ONE HUNDRED YEARS WITH THE SECOND CAVALRY
By Joseph I. Lambert, Major, Second Cavalry
Copyright 1939 Commanding Officer, Second Cavalry, Fort Riley, Kansas
Capper Printing Company, Inc.
During 1860 Secretary of War Floyd decided to ascertain the practicability of moving troops to the Pacific Coast. Among those coming under this order were the Headquarters, Band, and Companies B, E, and H, Second Dragoons, which left Camp Floyd, Utah, June 5, and arrived at Porto Neuf Bridge, Oregon, June 21, a distance of 219 miles. They were then used in escorting emigrants along this route.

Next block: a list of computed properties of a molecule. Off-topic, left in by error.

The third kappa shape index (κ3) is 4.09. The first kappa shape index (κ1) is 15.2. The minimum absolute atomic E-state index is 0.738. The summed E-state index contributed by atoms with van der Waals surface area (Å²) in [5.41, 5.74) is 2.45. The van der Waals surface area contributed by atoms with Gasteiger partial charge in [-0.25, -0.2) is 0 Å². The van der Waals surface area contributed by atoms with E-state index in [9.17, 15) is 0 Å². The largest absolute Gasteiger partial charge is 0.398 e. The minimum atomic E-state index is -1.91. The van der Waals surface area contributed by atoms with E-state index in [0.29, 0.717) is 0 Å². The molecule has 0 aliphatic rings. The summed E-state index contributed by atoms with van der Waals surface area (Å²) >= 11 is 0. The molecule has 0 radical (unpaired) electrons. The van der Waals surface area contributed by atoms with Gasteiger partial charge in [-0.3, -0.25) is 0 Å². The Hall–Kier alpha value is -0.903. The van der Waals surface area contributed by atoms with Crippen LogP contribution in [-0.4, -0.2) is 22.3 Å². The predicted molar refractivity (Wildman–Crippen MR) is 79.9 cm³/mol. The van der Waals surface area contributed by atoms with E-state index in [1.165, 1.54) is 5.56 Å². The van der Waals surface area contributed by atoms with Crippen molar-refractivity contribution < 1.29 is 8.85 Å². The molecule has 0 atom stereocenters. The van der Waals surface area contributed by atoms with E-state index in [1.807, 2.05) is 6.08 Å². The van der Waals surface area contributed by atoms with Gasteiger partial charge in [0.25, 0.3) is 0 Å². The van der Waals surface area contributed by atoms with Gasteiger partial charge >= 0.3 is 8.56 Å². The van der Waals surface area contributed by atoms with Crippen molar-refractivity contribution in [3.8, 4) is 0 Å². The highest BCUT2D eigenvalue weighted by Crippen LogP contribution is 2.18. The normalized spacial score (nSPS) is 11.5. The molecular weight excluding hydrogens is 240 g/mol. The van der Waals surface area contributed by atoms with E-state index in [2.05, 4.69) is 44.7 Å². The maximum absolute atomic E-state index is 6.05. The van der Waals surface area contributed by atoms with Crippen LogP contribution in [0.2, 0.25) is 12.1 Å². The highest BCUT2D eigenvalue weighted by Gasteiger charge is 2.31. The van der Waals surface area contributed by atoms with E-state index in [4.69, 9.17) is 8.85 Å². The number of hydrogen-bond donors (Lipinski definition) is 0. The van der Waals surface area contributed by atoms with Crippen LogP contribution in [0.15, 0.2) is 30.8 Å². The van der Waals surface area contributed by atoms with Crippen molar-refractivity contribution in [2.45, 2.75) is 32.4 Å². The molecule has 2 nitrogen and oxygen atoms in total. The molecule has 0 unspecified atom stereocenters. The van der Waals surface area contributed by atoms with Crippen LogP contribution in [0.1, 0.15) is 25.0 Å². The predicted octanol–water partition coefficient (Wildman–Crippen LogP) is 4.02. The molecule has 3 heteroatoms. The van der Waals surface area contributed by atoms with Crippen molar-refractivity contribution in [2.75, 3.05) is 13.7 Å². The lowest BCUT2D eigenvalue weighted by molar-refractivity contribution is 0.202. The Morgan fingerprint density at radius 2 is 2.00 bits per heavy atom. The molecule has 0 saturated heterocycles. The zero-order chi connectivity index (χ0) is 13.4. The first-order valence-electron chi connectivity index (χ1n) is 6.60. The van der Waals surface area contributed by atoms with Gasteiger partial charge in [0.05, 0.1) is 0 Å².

Most of Companies C and K were sent from Fort Kearney, Nebraska, in search of hostile Kiowa Indians during the summer of 1860. After many futile marches, word came to Captain Steele on July 10 that the Indians were encamped some distance away. The two companies started out with four officers and eighty-six enlisted men. After riding very fast for nearly six hours, the dragoons arrived at the place where the Indians were reported to be, but there were no signs of them. Captain Steele then grazed the horses for an hour and moved on to another water hole, and then to another, but without success. Having traveled about sixty miles in fifteen hours, the command went into camp. The next morning after traveling eighteen miles, a party of Indians was discovered near Black Water Spring, Nebraska. Lieutenant Armstrong with Company C was sent rapidly forward and captured the women and children in the camp. A large party was seen approaching in the distance and the remainder of the force went after it. It proved to be Lieutenant J. E. B. Stuart, with a company of the First (later Fourth) Cavalry. Both commands then pursued the retreating Indians, killing two.